36 Years Ago

36 Years Ago, Vienna 1971—A Student Journal

Day 258: Bernstein moves the Earth


Vienna 1971—A Student Journal
A year of music, study, travel, sightseeing & friends.

Day 258 — Bernstein moves the Earth
16-April-1972 (Sonntag–Sun.)


Bernstein and the VPO

I have to write this in English.

I decided to go again to the Bernstein concert. I got in again to the “orgel balkon”–for free, and was again able to se him conduct (from the front). In the beginning of the first movement, there was a rumble and some perceptible shaking. I, however, only noticed it slightly, but in those seconds, people started hurriedly scrambling out of the concert hall. The people near the walls—especially in the
orgel balkon with empty space below [the seats] and the hollow walls of the organ… Well, in those few seconds (especially when in confusion and doubt—mild panic?), a feeling of fear can come across anyone. It did to me. However, after those few seconds everyone calmed down.

I found out later that it was a rather strong earth tremor (6.?).

Anyway, the concert began again and it was enjoyable. Basically, very well played. I, however, think that Bernstein is not very pleased with the brass playing. While it is better than usual, there are still a few too many mistakes (anything over zero). I also found out he cancelled the radio broadcast. Anyway, I enjoyed it. I like his conducting because his whole self is “feeling” the music. Of course, it can be considered show—but not really, because he is, I am sure, sincere. I like the idea of involvement in the music.

Afterwards, got his autograph on the back of my Sinfonia card. He wasn’t extremely friendly but he appeared to be very tired. Also, I met again Mr. S. of CBS Records. He was standing next to Mr. Bernstein.


Earth shaking. Today’s Bernstein-Mahler concert brings some excitement to town. I remember that moment in the first movement. What I thought was the rumble of a bass drum roll or a subway moving under the building was actually an earthquake tremor. At the time, I didn’t know this. I simply followed everyone else out of the hall, not knowing what was going on. It calmed down rather quickly and the concert resumed. This was my first earthquake (and hopefully last). I’ll add that to my list of “firsts” on the Welcome page.

Orgel Balkon. My sneaking in to a concert is not something I normally do. I will have to ask my friend, Mike, if we actually did this. However, I’m fairly certain that we were in a standing-room section of the organ balcony of the Musikverein. From this angle, I could watch Bernstein conduct from the front-side, as if I were in the orchestra. Wonderful!

The opening picture, shows the one of the Bernstein-VPO concerts. (I apologize for the poorly exposed and blurred photos of some of these Bernstein-Mahler photos.) The photo below shows the Vienna Boys’ Choir in the organ balcony at one of the other Bernstein-Mahler concerts.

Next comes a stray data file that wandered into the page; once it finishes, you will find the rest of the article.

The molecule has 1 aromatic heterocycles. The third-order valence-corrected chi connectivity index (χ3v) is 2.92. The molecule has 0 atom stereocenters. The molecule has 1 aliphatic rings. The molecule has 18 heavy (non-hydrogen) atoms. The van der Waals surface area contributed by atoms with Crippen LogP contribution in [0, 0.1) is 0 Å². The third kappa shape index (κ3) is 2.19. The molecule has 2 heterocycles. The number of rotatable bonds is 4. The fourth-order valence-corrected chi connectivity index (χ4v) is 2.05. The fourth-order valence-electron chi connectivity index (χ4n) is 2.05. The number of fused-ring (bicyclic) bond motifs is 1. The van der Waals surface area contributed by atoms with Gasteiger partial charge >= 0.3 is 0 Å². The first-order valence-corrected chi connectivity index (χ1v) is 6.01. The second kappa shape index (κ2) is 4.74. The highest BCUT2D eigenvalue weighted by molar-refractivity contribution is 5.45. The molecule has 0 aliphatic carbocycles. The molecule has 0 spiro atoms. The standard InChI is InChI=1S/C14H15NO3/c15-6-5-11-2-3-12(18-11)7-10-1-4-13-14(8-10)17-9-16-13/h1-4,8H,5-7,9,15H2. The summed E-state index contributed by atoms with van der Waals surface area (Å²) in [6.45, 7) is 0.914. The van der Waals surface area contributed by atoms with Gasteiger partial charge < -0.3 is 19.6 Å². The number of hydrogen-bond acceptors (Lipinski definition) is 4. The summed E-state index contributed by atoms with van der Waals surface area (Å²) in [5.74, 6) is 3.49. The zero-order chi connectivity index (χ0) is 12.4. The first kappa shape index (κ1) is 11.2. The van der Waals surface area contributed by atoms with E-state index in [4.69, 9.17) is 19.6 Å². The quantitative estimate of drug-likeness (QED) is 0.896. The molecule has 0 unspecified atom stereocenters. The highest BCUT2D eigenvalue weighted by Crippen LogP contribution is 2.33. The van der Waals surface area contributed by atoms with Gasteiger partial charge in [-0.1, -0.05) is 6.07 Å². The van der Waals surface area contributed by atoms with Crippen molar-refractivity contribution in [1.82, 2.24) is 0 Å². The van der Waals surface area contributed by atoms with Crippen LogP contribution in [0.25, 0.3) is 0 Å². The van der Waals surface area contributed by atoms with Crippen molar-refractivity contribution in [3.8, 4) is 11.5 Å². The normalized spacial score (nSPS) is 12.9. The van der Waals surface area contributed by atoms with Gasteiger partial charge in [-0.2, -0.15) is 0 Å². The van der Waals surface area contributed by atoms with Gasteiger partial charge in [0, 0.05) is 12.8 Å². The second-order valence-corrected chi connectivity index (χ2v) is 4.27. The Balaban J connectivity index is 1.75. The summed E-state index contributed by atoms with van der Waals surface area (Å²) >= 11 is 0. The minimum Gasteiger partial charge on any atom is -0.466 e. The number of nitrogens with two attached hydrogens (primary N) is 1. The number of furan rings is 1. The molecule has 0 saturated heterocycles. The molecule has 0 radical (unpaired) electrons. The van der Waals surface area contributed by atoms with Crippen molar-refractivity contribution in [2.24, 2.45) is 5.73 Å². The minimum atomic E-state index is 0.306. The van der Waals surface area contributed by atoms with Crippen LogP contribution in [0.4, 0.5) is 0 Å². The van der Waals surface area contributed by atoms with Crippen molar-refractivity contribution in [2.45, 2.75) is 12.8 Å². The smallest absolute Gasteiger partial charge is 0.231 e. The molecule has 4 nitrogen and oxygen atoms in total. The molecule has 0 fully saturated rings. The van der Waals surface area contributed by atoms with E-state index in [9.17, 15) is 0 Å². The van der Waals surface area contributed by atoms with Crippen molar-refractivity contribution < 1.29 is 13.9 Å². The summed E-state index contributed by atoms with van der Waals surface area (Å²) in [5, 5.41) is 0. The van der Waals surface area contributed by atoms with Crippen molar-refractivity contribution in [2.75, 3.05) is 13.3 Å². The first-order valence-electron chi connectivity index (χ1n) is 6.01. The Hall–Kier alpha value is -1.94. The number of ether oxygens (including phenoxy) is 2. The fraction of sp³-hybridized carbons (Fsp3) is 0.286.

Musikverein organ balcony

Bernstein style. I am a big Bernstein fan. His recordings are legendary. His legacy in conducting and composing, will last a long time. He is certainly one of the great conductors of the 20th century. I like Bernstein’s emotional style of conducting where he puts his whole body into the music. Call it feeling, or emotion. The VPO responds and plays beautifully with Bernstein. Sometimes, I wonder how they see the downbeat on occasion.

Autograph. I even get Bernstein’s autograph. Wow. Wish I could find it. Because I don’t have a program (that’s what you get for sneaking in John), he has to sign the back of my music fraternity card. I’m certain Mike is behind all of this. I don’t have the knowledge on how to do these things or where to go to get backstage.

VPO. The Vienna Philharmonic Orchestra is an incredible orchestra as seen in these Bernstein-Mahler concerts. Bernstein, I believe, has always had a great relationship with the orchestra. I wasn’t able to find more videos on YouTube of these specific concerts. I mention that the brass might make an occasional mistake, including the horns—remember, they are single Vienna F-horns—much more difficult to play than the common double F-Bb horn used by most players. In the professional world, the expectancy is zero mistakes. So, perhaps if there were three mistakes in the entire symphony, I might have pointed that out. The orchestra, concert, and brass sections are just wonderful. If you get a chance to see any VPO videos, check out the Vienna trumpets as well, they are held flat and have similar rotary pistons similar to the horn.

Mr. S. of CBS. It’s a small world. Do you remember the gentleman who I met at a coffee place, in the first few days in Vienna? See ay 005: Coffee and call girls">Day 005. He gave me some advice and gave me a small tour? Well, here his is, standing next to Maestro Bernstein. I believe he was in record promotions for CBS. I’m impressed. Yes, it’s a small world.


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